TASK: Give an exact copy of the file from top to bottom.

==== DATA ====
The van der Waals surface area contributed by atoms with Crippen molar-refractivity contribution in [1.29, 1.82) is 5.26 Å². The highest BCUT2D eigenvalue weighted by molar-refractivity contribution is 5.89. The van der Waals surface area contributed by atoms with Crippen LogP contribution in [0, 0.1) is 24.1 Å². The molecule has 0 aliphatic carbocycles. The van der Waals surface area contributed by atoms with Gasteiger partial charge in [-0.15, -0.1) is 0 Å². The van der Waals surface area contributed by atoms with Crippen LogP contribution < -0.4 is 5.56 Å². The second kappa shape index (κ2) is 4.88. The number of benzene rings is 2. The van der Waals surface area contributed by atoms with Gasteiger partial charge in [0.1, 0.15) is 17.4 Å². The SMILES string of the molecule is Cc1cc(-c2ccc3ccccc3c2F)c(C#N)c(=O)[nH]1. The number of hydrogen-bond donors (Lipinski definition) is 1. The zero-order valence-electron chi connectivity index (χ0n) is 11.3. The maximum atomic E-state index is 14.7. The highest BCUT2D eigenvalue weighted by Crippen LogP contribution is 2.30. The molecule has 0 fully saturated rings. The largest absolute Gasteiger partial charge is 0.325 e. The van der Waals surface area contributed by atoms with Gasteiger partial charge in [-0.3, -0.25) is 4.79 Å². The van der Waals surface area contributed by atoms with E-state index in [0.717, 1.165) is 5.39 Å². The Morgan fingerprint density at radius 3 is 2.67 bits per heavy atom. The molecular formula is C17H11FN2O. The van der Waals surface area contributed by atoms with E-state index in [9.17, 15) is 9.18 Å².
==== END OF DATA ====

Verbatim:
The van der Waals surface area contributed by atoms with Crippen molar-refractivity contribution in [1.29, 1.82) is 5.26 Å². The highest BCUT2D eigenvalue weighted by molar-refractivity contribution is 5.89. The van der Waals surface area contributed by atoms with Crippen LogP contribution in [0, 0.1) is 24.1 Å². The molecule has 0 aliphatic carbocycles. The van der Waals surface area contributed by atoms with Gasteiger partial charge in [-0.15, -0.1) is 0 Å². The van der Waals surface area contributed by atoms with Crippen LogP contribution < -0.4 is 5.56 Å². The second kappa shape index (κ2) is 4.88. The number of benzene rings is 2. The van der Waals surface area contributed by atoms with Gasteiger partial charge in [0.1, 0.15) is 17.4 Å². The SMILES string of the molecule is Cc1cc(-c2ccc3ccccc3c2F)c(C#N)c(=O)[nH]1. The number of hydrogen-bond donors (Lipinski definition) is 1. The zero-order valence-electron chi connectivity index (χ0n) is 11.3. The maximum atomic E-state index is 14.7. The highest BCUT2D eigenvalue weighted by Crippen LogP contribution is 2.30. The molecule has 0 fully saturated rings. The largest absolute Gasteiger partial charge is 0.325 e. The van der Waals surface area contributed by atoms with Gasteiger partial charge in [-0.3, -0.25) is 4.79 Å². The van der Waals surface area contributed by atoms with E-state index in [0.717, 1.165) is 5.39 Å². The Morgan fingerprint density at radius 3 is 2.67 bits per heavy atom. The molecular formula is C17H11FN2O. The van der Waals surface area contributed by atoms with E-state index in [9.17, 15) is 9.18 Å².